We kept it simple at the start, staying in Reykjavik for the first two nights while we waited for Peta to arrive from Canada on Monday morning and made the most of the city’s foodie delights, including multiple return journeys to Braud: the greatest bakery on the planet (not actually exaggerating, I’ve eaten in a lot of bakeries, and a ton of those were in France. I should probably consider marketing myself as a croissant expert) and epic bowls of lobster soup. We even got enthusiastic and tackled the first of our summits for the week, the casual stroll up Mt Esja, overlooking Reykjavik harbor.
I was talked into this refreshing ‘cure your hangover after drinking too many White Russians at the Lebowski bar last night’ stroll by my darling husband who sold it as an easy 45 minute round journey to a lovely viewpoint, and back down again.
It was not. It was a rapid re-introduction into how ridiculously outdoorsy, fearless and self-sufficient all Icelandic people seem to be.
There were virtually no markers, it was a 3 hour round journey straight up the side of a reasonably tall mountain (maybe it was a hill?) and once you got to the viewpoint there were numerous people continuing on with crampons straight up across the ice to the ridgeline. And a bunch of them were trail running this. Not to mention the numerous people who seemed to be simply out walking their dog up the mountain on a Sunday afternoon.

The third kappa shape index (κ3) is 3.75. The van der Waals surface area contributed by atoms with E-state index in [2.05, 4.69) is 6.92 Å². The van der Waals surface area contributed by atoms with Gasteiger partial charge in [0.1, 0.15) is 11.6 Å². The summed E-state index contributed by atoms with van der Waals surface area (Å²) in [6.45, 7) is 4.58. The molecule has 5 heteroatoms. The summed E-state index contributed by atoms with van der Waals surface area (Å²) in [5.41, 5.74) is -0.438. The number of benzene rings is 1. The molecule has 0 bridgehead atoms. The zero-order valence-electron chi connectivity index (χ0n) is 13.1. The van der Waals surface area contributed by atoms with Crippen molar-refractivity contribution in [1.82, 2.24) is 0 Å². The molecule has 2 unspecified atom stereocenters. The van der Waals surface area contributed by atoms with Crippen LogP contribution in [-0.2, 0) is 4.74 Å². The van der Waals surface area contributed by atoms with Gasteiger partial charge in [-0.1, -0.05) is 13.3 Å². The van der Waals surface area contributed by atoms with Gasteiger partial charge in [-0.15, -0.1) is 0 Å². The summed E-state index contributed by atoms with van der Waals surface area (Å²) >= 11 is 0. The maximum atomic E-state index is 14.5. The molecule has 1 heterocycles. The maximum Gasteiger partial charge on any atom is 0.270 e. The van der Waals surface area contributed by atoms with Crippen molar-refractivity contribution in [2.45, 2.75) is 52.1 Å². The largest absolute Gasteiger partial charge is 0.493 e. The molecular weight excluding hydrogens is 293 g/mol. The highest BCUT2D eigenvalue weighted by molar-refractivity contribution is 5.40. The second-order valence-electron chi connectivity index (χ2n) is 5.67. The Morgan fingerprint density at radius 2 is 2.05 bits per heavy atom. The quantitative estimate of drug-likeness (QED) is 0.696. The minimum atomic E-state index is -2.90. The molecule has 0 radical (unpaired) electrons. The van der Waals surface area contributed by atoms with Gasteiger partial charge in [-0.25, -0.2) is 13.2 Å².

You’ll be pleased to know I bravely managed to almost summit this, only threatening divorce most of the way up. It was stunningly beautiful; I just recommend less vodka mixed with milk prior to setting out next time.
Having survived this, our next goal was retrieving Peta from the bus stop at 7am on Monday morning, and after a stop to buy 3 of everything at Braud (just in case Peta was hungry after getting off the plane) we pulled up to the terminal and waited.
Thank god, Iceland has much better Internet than literally anywhere in Australia (Myles actually Facetimed me from the summit of one of the mountains we hiked), as Peta turned out to be at a bus terminal on the opposite side of town, with a different tour company. Completely my fault for giving her the wrong company name, but luckily there are only two bus companies.
Crisis averted, we collected her and set off down Route 1, their iconic road that circumnavigates the country and is, in my opinion, the most spectacular drive on the planet.